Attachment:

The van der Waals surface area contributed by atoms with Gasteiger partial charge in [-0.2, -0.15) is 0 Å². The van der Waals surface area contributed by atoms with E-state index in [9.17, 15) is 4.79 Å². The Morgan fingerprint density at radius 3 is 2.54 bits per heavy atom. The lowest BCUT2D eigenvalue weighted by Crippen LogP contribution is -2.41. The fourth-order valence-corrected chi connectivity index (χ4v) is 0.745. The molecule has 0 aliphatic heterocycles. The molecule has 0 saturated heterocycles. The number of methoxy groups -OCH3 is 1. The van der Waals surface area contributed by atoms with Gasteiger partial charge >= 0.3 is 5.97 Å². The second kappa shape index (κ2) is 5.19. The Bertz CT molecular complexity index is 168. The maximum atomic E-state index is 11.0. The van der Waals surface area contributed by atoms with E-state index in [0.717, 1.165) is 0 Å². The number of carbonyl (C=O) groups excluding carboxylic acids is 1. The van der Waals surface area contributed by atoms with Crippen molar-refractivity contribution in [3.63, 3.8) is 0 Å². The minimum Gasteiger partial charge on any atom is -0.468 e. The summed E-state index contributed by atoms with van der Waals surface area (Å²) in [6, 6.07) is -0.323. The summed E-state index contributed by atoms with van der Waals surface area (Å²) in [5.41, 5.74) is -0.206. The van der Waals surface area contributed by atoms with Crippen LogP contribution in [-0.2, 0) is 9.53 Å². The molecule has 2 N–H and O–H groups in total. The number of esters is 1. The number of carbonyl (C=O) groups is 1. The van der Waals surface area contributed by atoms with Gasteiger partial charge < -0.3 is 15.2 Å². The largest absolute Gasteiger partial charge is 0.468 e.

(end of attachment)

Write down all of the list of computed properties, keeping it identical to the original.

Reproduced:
The van der Waals surface area contributed by atoms with Gasteiger partial charge in [-0.2, -0.15) is 0 Å². The van der Waals surface area contributed by atoms with E-state index in [9.17, 15) is 4.79 Å². The Morgan fingerprint density at radius 3 is 2.54 bits per heavy atom. The lowest BCUT2D eigenvalue weighted by Crippen LogP contribution is -2.41. The fourth-order valence-corrected chi connectivity index (χ4v) is 0.745. The molecule has 0 aliphatic heterocycles. The molecule has 0 saturated heterocycles. The number of methoxy groups -OCH3 is 1. The van der Waals surface area contributed by atoms with Gasteiger partial charge >= 0.3 is 5.97 Å². The second kappa shape index (κ2) is 5.19. The Bertz CT molecular complexity index is 168. The maximum atomic E-state index is 11.0. The van der Waals surface area contributed by atoms with E-state index in [0.717, 1.165) is 0 Å². The number of carbonyl (C=O) groups excluding carboxylic acids is 1. The van der Waals surface area contributed by atoms with Crippen molar-refractivity contribution in [3.63, 3.8) is 0 Å². The minimum Gasteiger partial charge on any atom is -0.468 e. The summed E-state index contributed by atoms with van der Waals surface area (Å²) in [6, 6.07) is -0.323. The summed E-state index contributed by atoms with van der Waals surface area (Å²) in [5.41, 5.74) is -0.206. The van der Waals surface area contributed by atoms with Crippen LogP contribution in [-0.2, 0) is 9.53 Å². The molecule has 2 N–H and O–H groups in total. The number of esters is 1. The number of carbonyl (C=O) groups is 1. The van der Waals surface area contributed by atoms with Gasteiger partial charge < -0.3 is 15.2 Å². The largest absolute Gasteiger partial charge is 0.468 e.